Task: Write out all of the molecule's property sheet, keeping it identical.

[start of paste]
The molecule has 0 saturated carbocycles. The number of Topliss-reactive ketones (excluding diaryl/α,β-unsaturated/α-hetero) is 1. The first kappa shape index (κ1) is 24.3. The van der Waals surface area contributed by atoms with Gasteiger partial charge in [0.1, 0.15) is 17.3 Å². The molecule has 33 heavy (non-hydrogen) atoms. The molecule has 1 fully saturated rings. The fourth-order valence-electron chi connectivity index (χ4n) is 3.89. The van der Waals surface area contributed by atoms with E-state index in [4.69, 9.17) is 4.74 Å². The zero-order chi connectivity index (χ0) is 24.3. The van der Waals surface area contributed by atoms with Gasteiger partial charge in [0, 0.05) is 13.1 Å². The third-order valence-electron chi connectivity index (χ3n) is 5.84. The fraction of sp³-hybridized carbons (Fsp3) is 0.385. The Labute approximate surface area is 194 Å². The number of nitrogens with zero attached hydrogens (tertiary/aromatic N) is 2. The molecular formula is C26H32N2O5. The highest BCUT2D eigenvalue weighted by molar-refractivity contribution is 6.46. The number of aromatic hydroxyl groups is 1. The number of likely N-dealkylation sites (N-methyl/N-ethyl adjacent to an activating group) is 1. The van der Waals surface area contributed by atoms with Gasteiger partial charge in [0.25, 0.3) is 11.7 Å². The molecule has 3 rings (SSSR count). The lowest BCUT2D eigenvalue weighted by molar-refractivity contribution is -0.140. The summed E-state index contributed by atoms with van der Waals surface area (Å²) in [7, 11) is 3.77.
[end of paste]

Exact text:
The molecule has 0 saturated carbocycles. The number of Topliss-reactive ketones (excluding diaryl/α,β-unsaturated/α-hetero) is 1. The first kappa shape index (κ1) is 24.3. The van der Waals surface area contributed by atoms with Gasteiger partial charge in [0.1, 0.15) is 17.3 Å². The molecule has 33 heavy (non-hydrogen) atoms. The molecule has 1 fully saturated rings. The fourth-order valence-electron chi connectivity index (χ4n) is 3.89. The van der Waals surface area contributed by atoms with E-state index in [4.69, 9.17) is 4.74 Å². The zero-order chi connectivity index (χ0) is 24.3. The van der Waals surface area contributed by atoms with Gasteiger partial charge in [0, 0.05) is 13.1 Å². The third-order valence-electron chi connectivity index (χ3n) is 5.84. The fraction of sp³-hybridized carbons (Fsp3) is 0.385. The Labute approximate surface area is 194 Å². The number of nitrogens with zero attached hydrogens (tertiary/aromatic N) is 2. The molecular formula is C26H32N2O5. The highest BCUT2D eigenvalue weighted by molar-refractivity contribution is 6.46. The number of aromatic hydroxyl groups is 1. The number of likely N-dealkylation sites (N-methyl/N-ethyl adjacent to an activating group) is 1. The van der Waals surface area contributed by atoms with Gasteiger partial charge in [0.25, 0.3) is 11.7 Å². The molecule has 3 rings (SSSR count). The lowest BCUT2D eigenvalue weighted by molar-refractivity contribution is -0.140. The summed E-state index contributed by atoms with van der Waals surface area (Å²) in [7, 11) is 3.77.